Following the district court's affirmance of the magistrate's order, B & B timely filed this appeal.

The parties agree that because the determination of a reasonable fee under a quantum meruit theory is a factual matter, the standard to be applied is whether the findings of the magistrate as affirmed by the district court were clearly erroneous. B & B asserts two reasons why the magistrate's findings are clearly erroneous. First, B & B contends, based upon the authority of Paolillo v. American Export Isbrandtsen Blinds, Inc., 305 F. Supp. 250 (S.D.N.Y. 1969), that the magistrate erred by utilizing an hourly formula rather than a percentage formula to calculate B & B's lien. Paolillo involves an application by attorneys working on a contingent fee basis who were discharged for an order fixing their fee for the services they rendered prior to the substitution of other attorneys to complete the case. The court concluded that the appropriate method for determining the discharged attorneys' fee was by quantum meruit, "whether that be more or less than that provided in the contract or retainer between the attorney and client." 305 F. Supp. at 251.

The court went on to state:

"The outgoing attorneys have the option of taking a fixed dollar amount compensation, presently determined on a basis of quantum meruit, or, instead, of taking a contingent amount or percentage also based on quantum meruit but with the amount or percentage determined in an ancillary proceeding at the conclusion of the case."

Id. B & B suggests that Paolillo requires that an hourly formula be used only when the fee is to be determined at the time the attorney seeking a lien is discharged, but that at the conclusion of the case, quantum meruit is to be determined based upon the "amount of percentage." Paolillo does not say this, and in fact it is clear that the court in Paolillo utilized an hourly formula although the application for an order fixing fees was made at the conclusion of the litigation.

B & B's second argument is that the magistrate failed to take into account the significance of the work done for Bagnasco while Hahner was employed by B & B. B & B argues that preliminary investigation and the filing of a lawsuit constitutes a major part of the total litigation, and that B & B therefore is entitled to a larger portion of the total fee. As an alternative theory, B & B urges that the magistrate erroneously failed to account for the significant role the firm's reputation played in retaining Bagnasco as a client, and that B & B is entitled to compensation for its role in bringing Bagnasco to Hahner. It therefore argues that Hahner is at most entitled to an hourly rate based upon his salary while an employee of B & B, with B & B entitled to the remainder of the award.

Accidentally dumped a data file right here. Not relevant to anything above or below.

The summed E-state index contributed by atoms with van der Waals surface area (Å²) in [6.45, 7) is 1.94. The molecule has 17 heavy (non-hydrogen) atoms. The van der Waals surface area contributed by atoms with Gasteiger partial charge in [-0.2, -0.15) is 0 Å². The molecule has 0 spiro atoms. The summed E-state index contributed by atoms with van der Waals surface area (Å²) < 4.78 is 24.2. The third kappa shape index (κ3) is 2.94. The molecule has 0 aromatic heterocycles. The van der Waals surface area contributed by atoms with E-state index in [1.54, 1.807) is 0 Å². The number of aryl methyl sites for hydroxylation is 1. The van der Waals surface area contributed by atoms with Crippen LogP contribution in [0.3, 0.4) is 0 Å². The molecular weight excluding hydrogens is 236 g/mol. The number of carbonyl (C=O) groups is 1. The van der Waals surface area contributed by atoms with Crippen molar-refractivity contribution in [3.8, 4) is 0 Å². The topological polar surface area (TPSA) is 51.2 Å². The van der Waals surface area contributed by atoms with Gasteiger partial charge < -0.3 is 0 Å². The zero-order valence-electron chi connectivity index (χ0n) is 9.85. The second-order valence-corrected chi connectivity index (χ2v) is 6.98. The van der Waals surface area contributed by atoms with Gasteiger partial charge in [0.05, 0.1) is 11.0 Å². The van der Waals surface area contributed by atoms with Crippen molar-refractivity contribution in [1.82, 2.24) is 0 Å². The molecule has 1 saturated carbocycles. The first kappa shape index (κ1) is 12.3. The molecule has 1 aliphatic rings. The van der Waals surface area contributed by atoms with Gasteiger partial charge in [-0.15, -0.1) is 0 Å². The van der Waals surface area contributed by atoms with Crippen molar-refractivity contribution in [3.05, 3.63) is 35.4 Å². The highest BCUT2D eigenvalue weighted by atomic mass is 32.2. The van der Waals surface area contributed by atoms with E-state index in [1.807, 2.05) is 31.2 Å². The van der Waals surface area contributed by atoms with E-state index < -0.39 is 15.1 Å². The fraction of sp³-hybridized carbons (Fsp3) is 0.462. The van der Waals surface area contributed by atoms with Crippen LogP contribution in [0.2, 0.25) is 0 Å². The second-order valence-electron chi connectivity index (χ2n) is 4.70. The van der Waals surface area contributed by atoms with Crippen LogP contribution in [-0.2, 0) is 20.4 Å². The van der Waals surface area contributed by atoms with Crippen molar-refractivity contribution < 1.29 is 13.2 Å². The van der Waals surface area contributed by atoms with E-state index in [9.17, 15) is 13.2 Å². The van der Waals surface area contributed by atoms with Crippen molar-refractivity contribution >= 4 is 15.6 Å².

An attorney who has been discharged in Michigan is entitled to quantum meruit recovery, based on the number of hours worked multiplied by a reasonable hourly rate. Ambrose v. Detroit Edison Co., 65 Mich.App. 484, 237 N.W.2d 520 (1975); Law Offices of Lawrence J. Stockler v. Semaan, 135 Mich.App. 545, 355 N.W.2d 271 (1984). Ambrose states that a reasonable hourly rate should reflect the number of hours worked, the quality of the attorney, the difficulty of representation, and other relevant factors.1  A district court's award and division of attorney fees must be upheld absent an abuse of discretion. Krause v. Rhodes, 640 F.2d 214, 218 (6th Cir.), cert. denied sub nom., Sindell, Lowe & Guidukaldi v. Attorney General of Ohio, 454 U.S. 836 (1981).

For the reasons stated, we find no error in the determination by the magistrate and the district court in the allocation of fees in this case. We accordingly AFFIRM.


We have previously recognized the authority of Ambrose in Dean & Bandy v. Holiday Inns, Nos. 87-1624/1919, slip op. (6th Cir. Oct. ---, 1988)